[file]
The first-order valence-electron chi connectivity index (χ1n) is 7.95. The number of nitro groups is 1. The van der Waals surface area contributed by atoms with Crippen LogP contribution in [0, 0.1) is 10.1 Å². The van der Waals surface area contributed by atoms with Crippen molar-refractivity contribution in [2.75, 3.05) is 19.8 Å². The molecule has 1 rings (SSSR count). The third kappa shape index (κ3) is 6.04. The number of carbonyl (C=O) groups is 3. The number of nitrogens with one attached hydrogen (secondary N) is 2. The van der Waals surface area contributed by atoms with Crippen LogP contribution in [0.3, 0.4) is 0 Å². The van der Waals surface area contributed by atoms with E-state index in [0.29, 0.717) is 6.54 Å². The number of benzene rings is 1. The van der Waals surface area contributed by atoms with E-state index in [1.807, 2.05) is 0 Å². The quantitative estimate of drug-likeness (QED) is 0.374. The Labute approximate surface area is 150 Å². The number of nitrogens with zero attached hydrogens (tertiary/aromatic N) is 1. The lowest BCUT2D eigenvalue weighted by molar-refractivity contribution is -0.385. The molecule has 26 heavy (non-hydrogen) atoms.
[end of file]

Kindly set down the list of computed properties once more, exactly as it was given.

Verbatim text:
The first-order valence-electron chi connectivity index (χ1n) is 7.95. The number of nitro groups is 1. The van der Waals surface area contributed by atoms with Crippen LogP contribution in [0, 0.1) is 10.1 Å². The van der Waals surface area contributed by atoms with Crippen molar-refractivity contribution in [2.75, 3.05) is 19.8 Å². The molecule has 1 rings (SSSR count). The third kappa shape index (κ3) is 6.04. The number of carbonyl (C=O) groups is 3. The number of nitrogens with one attached hydrogen (secondary N) is 2. The van der Waals surface area contributed by atoms with Crippen LogP contribution in [0.3, 0.4) is 0 Å². The van der Waals surface area contributed by atoms with E-state index in [0.29, 0.717) is 6.54 Å². The number of benzene rings is 1. The van der Waals surface area contributed by atoms with E-state index in [1.807, 2.05) is 0 Å². The quantitative estimate of drug-likeness (QED) is 0.374. The Labute approximate surface area is 150 Å². The number of nitrogens with zero attached hydrogens (tertiary/aromatic N) is 1. The lowest BCUT2D eigenvalue weighted by molar-refractivity contribution is -0.385. The molecule has 26 heavy (non-hydrogen) atoms.